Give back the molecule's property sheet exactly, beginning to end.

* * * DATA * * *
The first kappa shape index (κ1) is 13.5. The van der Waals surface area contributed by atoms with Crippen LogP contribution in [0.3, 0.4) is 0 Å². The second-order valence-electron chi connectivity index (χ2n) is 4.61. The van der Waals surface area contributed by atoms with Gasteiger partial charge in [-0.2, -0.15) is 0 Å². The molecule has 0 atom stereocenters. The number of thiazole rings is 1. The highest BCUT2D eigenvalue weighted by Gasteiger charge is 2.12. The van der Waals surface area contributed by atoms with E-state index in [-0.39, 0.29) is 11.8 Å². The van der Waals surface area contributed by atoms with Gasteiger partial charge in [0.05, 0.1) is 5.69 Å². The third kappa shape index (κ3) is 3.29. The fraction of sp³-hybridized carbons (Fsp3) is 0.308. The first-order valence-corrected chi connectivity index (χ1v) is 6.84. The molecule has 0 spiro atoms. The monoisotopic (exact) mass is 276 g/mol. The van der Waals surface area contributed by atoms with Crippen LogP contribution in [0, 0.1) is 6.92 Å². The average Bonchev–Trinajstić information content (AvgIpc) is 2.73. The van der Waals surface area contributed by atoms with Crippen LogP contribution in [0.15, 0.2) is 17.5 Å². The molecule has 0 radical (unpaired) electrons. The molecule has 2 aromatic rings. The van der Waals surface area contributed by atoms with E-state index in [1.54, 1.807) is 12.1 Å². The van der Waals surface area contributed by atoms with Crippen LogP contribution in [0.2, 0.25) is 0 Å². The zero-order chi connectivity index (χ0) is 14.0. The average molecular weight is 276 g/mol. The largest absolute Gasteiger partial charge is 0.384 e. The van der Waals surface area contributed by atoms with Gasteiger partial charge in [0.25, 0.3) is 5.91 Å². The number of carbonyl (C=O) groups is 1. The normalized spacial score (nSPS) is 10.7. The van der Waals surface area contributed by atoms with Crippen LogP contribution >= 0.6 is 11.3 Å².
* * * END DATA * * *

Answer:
The first kappa shape index (κ1) is 13.5. The van der Waals surface area contributed by atoms with Crippen LogP contribution in [0.3, 0.4) is 0 Å². The second-order valence-electron chi connectivity index (χ2n) is 4.61. The van der Waals surface area contributed by atoms with Gasteiger partial charge in [-0.2, -0.15) is 0 Å². The molecule has 0 atom stereocenters. The number of thiazole rings is 1. The highest BCUT2D eigenvalue weighted by Gasteiger charge is 2.12. The van der Waals surface area contributed by atoms with E-state index in [-0.39, 0.29) is 11.8 Å². The van der Waals surface area contributed by atoms with Gasteiger partial charge in [0.05, 0.1) is 5.69 Å². The third kappa shape index (κ3) is 3.29. The fraction of sp³-hybridized carbons (Fsp3) is 0.308. The first-order valence-corrected chi connectivity index (χ1v) is 6.84. The molecule has 0 spiro atoms. The monoisotopic (exact) mass is 276 g/mol. The van der Waals surface area contributed by atoms with Crippen LogP contribution in [0, 0.1) is 6.92 Å². The average Bonchev–Trinajstić information content (AvgIpc) is 2.73. The van der Waals surface area contributed by atoms with Crippen LogP contribution in [0.15, 0.2) is 17.5 Å². The molecule has 0 radical (unpaired) electrons. The molecule has 2 aromatic rings. The van der Waals surface area contributed by atoms with E-state index in [1.54, 1.807) is 12.1 Å². The van der Waals surface area contributed by atoms with Crippen LogP contribution in [0.2, 0.25) is 0 Å². The zero-order chi connectivity index (χ0) is 14.0. The average molecular weight is 276 g/mol. The largest absolute Gasteiger partial charge is 0.384 e. The van der Waals surface area contributed by atoms with Gasteiger partial charge in [0.25, 0.3) is 5.91 Å². The number of carbonyl (C=O) groups is 1. The normalized spacial score (nSPS) is 10.7. The van der Waals surface area contributed by atoms with Crippen LogP contribution >= 0.6 is 11.3 Å².